My VIP Tax Team question of the week: Employer Pension Contributions

My client runs their own limited trading business. She is a 100% shareholder and sole director. Her husband is an employee where he does some minimal administrative duties. She is considering making some pension contributions from the business to both herself and her husband and would like to know if there are any restrictions in the amount they can pay, and anything else they should be considering.

There are two main things you need to consider when making employer pension contributions:

1. Ensuring the payments are wholly and exclusively incurred for the purposes of the trade to qualify for corporation tax relief; and
2. The payments are within the employees’ individual Annual Allowance.

Corporation Tax Relief
Relief is only available for a trading company if the payments meet the wholly and exclusively test as per s54 CTA 2009. For the controlling director there is more flexibility in their level of the remuneration per HMRC at BIM47106. However, the contributions still have to meet the wholly and exclusively test.

HMRC provide commentary on this at BIM46035, stating “where the contribution is part of a remuneration package paid wholly and exclusively for the purposes of the trade, then the contribution is an allowable expense”.

Additional comments in BIM47105, state “Evidence that the remuneration may not be a genuine trade expense is where it exceeds a reasonable level of the reward for the value of the work undertaken by that individual for the employer on a commercial basis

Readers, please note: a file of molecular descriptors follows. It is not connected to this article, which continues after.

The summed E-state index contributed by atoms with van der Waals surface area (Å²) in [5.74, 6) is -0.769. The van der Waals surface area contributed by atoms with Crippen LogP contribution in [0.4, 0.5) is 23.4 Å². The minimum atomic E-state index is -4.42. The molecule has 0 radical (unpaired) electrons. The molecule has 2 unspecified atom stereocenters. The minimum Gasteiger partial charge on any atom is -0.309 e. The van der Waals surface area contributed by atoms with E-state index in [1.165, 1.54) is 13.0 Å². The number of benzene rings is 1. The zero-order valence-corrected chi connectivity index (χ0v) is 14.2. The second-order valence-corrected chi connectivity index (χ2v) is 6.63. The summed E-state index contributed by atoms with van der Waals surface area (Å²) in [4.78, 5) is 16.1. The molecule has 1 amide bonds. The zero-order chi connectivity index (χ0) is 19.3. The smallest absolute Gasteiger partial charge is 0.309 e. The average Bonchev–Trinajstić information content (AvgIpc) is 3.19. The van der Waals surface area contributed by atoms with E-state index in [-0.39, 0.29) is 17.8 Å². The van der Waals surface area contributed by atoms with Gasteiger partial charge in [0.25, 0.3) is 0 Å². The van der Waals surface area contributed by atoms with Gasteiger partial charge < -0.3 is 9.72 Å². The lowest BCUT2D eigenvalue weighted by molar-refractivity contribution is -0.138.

(for a more detailed look into this test, BIM47105 includes a lists of case law considering where the wholly and exclusively test was not met)

The husband who provides very minimal services to the company, would have a commensurate remuneration package. Therefore, the pension contributions, as part of that remuneration package, would need to be reasonable for the value of services he is providing to the business.

It appears that HMRC are not taking an unduly rigid position, but caution should be applied to remuneration for family members. Also avoid creating a loss by the pension contributions which would make it difficult to argue the contributions were wholly and exclusively incurred.

Annual Allowance
Unlike personal pension contributions, there is no need to consider the individuals Relevant Earnings, as there is no personal tax relief for employer pension contributions. For the individual, the important thing to consider is the Annual Allowance. If total contribution inputs are in excess of their annual allowance (personally or via employer contributions), they will incur an annual allowance tax charge.

The annual allowance for 23/24 Tax Year is currently £60,000 per annum. This would be reduced if your client has ‘threshold income’ above £200,000 and ‘adjusted income’ above £260,000. The following link provides more information on how to calculate the tapered annual allowance: https://www.gov.uk/guidance/pension-schemes-work-out-your-tapered-annual-allowance.

Additionally, your clients can consider the carry forward of unused annual allowances from the previous three tax years. However, please note that the carry forward is only available for tax years in which there was an active pension scheme. Therefore, if you are only just setting up a first pension scheme in the current tax year, there would be no carry forward available.

More a more in-depth look into the rules around the Annual Allowance, please refer to HMRC’s guidance at PTM051100

 


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